51 Pages Posted: 27 Dec 2022 Last revised: 18 Jan 2023
Date Written: January 6, 2023
Appellate fact review in constitutional rights litigation has never been more important. Whether someone’s rights were violated often turns on what happened—matters of fact—and not solely matters of law. That makes it all the more striking that the U.S. Supreme Court has increasingly reversed rulings of lower courts based on factual disagreement, given that such fact-finding is typically entitled to significant appellate deference. Scholars and would-be reformers have noted the problems of appellate fact-finding, but have tended to assume that the Court itself has final say on the applicable standard of review—for example, invoking the doctrine of constitutional fact review, which permits de novo review of factual finding in some constitutional cases.
We offer a different approach: Congress’s Article III power over federal courts’ “appellate jurisdiction, both as to Law and Fact” and Article I power to “constitute” the inferior federal courts, gives it significant authority to regulate the manner of fact-finding in constitutional cases, including the deference due to trial-level fact-finding. We call this “fact-stripping,” as it shares some features with the more familiar concept of jurisdiction-stripping. Indeed, Congress has effectively already regulated the review of constitutional facts—with the Supreme Court’s approval—in important areas of law. For example, in federal habeas corpus, Congress has mandated more deference by restricting appellate factual review, while in some other areas of administrative adjudication (including immigration) it has required less factual deference (i.e., more review) than the constitutional floor would require.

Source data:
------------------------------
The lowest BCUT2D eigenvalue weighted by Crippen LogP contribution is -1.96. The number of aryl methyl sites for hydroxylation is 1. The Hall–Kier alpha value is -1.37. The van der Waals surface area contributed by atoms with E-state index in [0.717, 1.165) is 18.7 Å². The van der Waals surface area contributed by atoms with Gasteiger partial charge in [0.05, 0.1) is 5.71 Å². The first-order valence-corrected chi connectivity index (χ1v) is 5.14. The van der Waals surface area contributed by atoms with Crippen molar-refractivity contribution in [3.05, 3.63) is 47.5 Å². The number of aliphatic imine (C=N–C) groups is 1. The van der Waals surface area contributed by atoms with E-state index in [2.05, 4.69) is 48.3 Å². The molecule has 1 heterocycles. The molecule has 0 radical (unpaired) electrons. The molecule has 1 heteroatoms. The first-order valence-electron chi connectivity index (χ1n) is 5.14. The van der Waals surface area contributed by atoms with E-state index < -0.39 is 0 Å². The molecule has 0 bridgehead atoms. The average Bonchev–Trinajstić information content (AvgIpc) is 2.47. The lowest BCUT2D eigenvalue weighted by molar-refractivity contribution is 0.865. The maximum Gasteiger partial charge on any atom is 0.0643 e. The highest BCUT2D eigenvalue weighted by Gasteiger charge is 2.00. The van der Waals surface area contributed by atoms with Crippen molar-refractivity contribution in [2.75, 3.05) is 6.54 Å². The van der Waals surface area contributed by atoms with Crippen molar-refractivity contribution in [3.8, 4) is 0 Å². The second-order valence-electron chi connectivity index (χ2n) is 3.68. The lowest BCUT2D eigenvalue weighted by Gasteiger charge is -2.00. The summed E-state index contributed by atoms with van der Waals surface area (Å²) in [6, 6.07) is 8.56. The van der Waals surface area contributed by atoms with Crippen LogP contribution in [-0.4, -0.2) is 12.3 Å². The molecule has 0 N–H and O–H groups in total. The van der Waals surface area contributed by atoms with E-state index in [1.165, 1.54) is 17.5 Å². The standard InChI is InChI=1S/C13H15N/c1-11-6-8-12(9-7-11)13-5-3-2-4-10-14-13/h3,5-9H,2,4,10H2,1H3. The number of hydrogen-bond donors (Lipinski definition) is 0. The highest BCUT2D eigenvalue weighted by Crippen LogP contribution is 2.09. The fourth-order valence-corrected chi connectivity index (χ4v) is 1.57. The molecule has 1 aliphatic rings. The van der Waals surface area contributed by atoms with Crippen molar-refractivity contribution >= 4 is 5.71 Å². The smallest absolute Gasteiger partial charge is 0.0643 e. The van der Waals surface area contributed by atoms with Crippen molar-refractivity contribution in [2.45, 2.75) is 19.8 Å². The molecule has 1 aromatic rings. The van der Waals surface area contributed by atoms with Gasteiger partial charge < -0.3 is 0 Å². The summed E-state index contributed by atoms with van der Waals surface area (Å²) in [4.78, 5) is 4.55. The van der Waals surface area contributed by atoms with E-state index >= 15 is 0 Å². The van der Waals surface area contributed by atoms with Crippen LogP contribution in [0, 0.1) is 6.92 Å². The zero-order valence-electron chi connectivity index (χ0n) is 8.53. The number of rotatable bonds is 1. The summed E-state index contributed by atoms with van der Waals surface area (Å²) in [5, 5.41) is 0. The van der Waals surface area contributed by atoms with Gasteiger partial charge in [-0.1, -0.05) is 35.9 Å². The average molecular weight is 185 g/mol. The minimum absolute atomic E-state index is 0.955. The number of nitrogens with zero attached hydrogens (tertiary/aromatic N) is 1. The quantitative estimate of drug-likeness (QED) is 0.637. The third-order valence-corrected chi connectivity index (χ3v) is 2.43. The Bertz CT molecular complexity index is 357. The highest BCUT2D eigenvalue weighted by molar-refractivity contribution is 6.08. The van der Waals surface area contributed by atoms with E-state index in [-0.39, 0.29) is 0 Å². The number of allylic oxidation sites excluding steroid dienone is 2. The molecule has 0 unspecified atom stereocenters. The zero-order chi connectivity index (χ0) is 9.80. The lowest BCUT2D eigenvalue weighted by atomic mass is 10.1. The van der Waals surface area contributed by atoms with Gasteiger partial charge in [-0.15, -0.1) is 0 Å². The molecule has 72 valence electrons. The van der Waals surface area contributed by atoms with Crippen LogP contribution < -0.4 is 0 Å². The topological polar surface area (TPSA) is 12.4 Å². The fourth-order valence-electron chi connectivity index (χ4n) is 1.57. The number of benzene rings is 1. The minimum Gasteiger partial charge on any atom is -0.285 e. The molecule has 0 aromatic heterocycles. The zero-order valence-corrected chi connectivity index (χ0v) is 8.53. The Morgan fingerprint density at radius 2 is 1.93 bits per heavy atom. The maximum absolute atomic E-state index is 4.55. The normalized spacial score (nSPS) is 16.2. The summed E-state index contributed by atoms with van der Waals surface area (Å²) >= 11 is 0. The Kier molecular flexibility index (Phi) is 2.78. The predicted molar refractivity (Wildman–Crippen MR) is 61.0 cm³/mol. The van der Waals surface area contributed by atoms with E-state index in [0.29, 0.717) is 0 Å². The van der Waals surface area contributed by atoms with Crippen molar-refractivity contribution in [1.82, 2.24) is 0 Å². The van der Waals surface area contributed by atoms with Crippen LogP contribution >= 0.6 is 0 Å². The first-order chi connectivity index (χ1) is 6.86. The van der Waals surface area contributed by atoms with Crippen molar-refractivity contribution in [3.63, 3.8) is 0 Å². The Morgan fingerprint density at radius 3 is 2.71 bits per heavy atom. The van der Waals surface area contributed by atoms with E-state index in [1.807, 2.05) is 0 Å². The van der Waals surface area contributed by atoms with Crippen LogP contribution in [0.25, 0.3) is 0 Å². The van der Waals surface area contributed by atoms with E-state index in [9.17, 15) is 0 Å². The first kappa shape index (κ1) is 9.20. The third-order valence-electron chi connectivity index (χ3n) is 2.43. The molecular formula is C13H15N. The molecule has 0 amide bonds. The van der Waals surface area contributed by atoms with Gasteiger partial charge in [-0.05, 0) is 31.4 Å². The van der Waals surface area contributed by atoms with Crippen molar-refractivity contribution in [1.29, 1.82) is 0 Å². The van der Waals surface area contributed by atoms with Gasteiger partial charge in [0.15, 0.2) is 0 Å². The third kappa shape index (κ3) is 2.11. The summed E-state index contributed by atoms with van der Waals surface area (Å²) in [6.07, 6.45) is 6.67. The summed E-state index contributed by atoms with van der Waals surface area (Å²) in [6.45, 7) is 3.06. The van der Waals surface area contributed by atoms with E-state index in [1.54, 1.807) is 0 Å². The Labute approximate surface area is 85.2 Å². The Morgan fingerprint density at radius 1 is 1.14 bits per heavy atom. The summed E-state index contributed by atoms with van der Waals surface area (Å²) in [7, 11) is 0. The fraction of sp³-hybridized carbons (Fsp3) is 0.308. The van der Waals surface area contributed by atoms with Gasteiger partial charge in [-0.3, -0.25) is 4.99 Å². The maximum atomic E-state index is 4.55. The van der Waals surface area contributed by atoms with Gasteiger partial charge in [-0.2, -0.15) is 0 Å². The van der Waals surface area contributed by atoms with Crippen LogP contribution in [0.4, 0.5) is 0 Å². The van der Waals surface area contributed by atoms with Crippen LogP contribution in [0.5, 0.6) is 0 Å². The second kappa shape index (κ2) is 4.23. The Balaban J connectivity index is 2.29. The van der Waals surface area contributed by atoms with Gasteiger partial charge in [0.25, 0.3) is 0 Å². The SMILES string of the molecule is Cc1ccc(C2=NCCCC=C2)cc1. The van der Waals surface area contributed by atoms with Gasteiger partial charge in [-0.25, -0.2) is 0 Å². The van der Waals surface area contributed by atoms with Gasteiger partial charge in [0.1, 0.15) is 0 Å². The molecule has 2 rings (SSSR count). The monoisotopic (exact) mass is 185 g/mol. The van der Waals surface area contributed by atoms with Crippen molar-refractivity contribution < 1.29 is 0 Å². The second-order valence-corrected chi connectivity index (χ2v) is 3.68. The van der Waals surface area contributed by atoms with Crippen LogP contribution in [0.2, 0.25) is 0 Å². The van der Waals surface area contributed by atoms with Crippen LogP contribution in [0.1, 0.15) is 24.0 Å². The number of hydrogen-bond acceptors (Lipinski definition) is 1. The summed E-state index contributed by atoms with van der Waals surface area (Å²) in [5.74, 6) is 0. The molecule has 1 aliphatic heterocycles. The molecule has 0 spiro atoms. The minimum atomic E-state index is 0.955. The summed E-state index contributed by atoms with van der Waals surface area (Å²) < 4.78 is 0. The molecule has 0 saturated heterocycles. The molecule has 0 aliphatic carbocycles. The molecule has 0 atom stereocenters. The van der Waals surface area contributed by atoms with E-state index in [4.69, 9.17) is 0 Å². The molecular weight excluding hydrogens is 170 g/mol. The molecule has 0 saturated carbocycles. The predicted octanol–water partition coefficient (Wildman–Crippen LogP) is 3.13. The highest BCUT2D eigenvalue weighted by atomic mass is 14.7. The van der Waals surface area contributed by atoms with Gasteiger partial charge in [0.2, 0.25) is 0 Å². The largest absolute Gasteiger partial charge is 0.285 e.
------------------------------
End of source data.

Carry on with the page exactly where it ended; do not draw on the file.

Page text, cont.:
How Congress should exercise this constitutional power, so long as adequate opportunities for Article III review of constitutional claims remain in place, is ultimately a question of how best to allocate power within the judiciary, and thus raises some of the same institutional competency issues that the Court itself has invoked when establishing standards of appellate review. These include the role of appellate courts in law development and establishing uniformity and the importance of robust fact-finding in constitutional cases. Congress, however, need not agree with where the Court has drawn those lines, and might want to re-allocate factfinding power to the trial courts. Of course, appellate courts wanting to maintain their power over fact-finding might resist such legislation in a variety of ways, including by designating more issues as “mixed” questions of law and fact subject to de novo review, or by labeling some facts as “legislative” (i.e., not adjudicative) and thus not entitled to deference. Our goal here is not to prescribe a particular form of fact-stripping legislation, but to suggest that congressional regulation of appellate constitutional fact-finding is one of many possible responses to an appellate judiciary that has in many constitutional cases arrogated fact-finding power to itself.
Keywords: fact-finding, appellate review, factual review, Article III, due process
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